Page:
The opinion of the court was delivered by: Mercer, Chief Judge.
This suit arose upon a complaint by the Chicago and North
Western Railway Company, hereinafter plaintiff, against the
Toledo, Peoria & Western Railroad Company, hereinafter T.P. & W.,
and certain officers of T.P. & W., for an injunction restraining
T.P. & W., its officers, agents and employees from interfering
with, delaying or preventing plaintiff from operating its trains,
with its own crews, over a section of railroad track intervening
between Sommer, Illinois, and the industrial plant of
Archer-Daniels-Midland Company, hereinafter ADM.
Local Lodge No. 926 of the Brotherhood of Locomotive Firemen &
Enginemen, Local Lodge No. 1084 of the Brotherhood of Railroad
Trainmen and certain officers of the two local unions,
hereinafter referred to as intervenors, were permitted to
intervene as parties to the suit.
Plaintiff is a corporation organized under the laws of the
State of Wisconsin, having its principal place of business at
Chicago, Illinois, and is engaged as a common carrier in the
transportation of persons and goods by railroad in interstate
commerce. Defendant is a Delaware corporation, having its
principal place of business at East Peoria, Illinois, and is
engaged as a common carrier in the interstate transportation of
goods in commerce. The intervening Local Unions are the
collective bargaining agents for T.P. & W.'s operating employees.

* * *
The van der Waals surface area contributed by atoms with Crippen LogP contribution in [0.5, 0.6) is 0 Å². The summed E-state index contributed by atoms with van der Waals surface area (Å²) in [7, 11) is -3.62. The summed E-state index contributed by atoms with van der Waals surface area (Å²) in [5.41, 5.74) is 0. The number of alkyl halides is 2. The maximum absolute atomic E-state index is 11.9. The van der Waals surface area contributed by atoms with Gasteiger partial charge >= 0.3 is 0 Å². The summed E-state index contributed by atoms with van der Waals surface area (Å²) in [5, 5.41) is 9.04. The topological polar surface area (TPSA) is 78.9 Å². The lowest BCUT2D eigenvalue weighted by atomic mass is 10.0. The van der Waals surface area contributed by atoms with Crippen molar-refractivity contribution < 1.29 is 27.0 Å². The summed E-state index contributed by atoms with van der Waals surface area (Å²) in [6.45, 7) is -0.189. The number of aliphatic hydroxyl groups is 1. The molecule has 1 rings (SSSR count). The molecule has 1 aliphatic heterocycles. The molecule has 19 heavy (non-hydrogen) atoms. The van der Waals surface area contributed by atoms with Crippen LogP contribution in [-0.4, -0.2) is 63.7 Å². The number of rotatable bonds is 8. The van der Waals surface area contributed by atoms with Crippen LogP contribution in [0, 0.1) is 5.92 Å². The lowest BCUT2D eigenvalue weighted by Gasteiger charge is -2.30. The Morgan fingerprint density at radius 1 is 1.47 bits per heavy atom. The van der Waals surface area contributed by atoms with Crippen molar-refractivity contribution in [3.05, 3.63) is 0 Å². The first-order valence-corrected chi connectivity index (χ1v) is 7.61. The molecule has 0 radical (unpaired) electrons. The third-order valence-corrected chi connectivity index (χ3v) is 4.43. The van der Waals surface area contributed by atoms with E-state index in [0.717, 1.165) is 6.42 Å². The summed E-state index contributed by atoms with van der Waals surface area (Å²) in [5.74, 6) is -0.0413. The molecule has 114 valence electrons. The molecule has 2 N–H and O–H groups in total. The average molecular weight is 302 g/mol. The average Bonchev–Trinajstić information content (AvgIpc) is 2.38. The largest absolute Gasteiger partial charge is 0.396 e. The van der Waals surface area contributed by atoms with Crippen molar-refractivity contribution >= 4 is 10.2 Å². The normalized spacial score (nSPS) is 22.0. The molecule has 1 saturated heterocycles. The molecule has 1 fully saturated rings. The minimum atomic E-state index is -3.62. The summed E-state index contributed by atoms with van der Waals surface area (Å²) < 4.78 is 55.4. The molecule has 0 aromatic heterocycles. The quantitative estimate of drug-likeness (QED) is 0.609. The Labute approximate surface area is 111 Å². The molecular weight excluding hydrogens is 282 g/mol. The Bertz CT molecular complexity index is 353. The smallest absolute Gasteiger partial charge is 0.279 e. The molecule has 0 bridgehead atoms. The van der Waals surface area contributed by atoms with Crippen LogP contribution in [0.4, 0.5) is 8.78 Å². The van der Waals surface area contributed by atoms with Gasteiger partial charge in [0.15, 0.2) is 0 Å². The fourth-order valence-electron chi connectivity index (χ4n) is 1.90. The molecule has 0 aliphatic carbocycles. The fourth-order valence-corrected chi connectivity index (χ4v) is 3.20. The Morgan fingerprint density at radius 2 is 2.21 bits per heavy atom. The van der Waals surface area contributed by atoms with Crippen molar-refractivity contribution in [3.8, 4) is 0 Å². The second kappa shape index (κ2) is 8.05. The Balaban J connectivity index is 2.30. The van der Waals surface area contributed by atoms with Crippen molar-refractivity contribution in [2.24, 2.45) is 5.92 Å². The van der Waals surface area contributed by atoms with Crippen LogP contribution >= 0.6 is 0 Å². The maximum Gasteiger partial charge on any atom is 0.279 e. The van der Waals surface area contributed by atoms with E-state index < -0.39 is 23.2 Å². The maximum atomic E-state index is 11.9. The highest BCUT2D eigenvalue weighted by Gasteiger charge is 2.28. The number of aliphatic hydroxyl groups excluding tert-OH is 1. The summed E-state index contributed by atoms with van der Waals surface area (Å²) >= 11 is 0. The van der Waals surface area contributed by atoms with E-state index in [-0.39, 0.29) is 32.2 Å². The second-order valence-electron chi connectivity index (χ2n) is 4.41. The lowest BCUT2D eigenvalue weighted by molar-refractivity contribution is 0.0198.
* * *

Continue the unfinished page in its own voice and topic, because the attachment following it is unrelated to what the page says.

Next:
Plaintiff alleges in its complaint that it obtained the right
under a 1957 joint-trackage agreement with T.P. & W., to operate
its engines and cars over tracks which permit it to serve ADM
own crews and power.*fn1 The movement required for such direct
service to ADM would run from plaintiff's main line over a
connecting track at Sommer, Illinois, to T.P. & W.'s main line
track, then over T.P. & W.'s main line track, to a place called
Kolbe Station and an industry track which leads from that point
on T.P. & W.'s main line to ADM.
On April 10, 1962, after advising T.P. & W. of its intention to
deliver a car directly to ADM and requesting T.P. & W.'s
cooperation and aid in clearing the movement, plaintiff sought to
deliver with its own power a loaded freight car consigned to ADM
on a waybill directing delivery by plaintiff. Plaintiff's train
was stopped by agents of T.P. & W. who refused to permit the
train to move over T.P. & W.'s main line to the industrial track
to ADM. On April 11, 1962, plaintiff sought to deliver four cars
consigned to ADM over the joint trackage. Agents of T.P. & W.
arrested a flagman of plaintiff's and stopped plaintiff's train
from proceeding to the ADM plant by stationing themselves, a
fusee and flag in hand, in the path of plaintiff's train and
between the rails of T.P. & W.'s main line. On April 12, 13 and
14, 1962, attempts were again made by plaintiff to deliver cars
to ADM. Each of those attempted deliveries was blocked by T.P. &
W.'s agents by divers means, including, on one occasion, the
device of placing a T.P. & W. engine and cars on T.P. & W.'s
tracks in the path of plaintiff's train.
This complaint followed. Plaintiff alleges that the defendants
have prevented and will continue to prevent the movement of goods
consigned over the plaintiff's line in interstate commerce to
plaintiff's irreparable injury and damage, unless defendants are
enjoined from further interference with plaintiff's claimed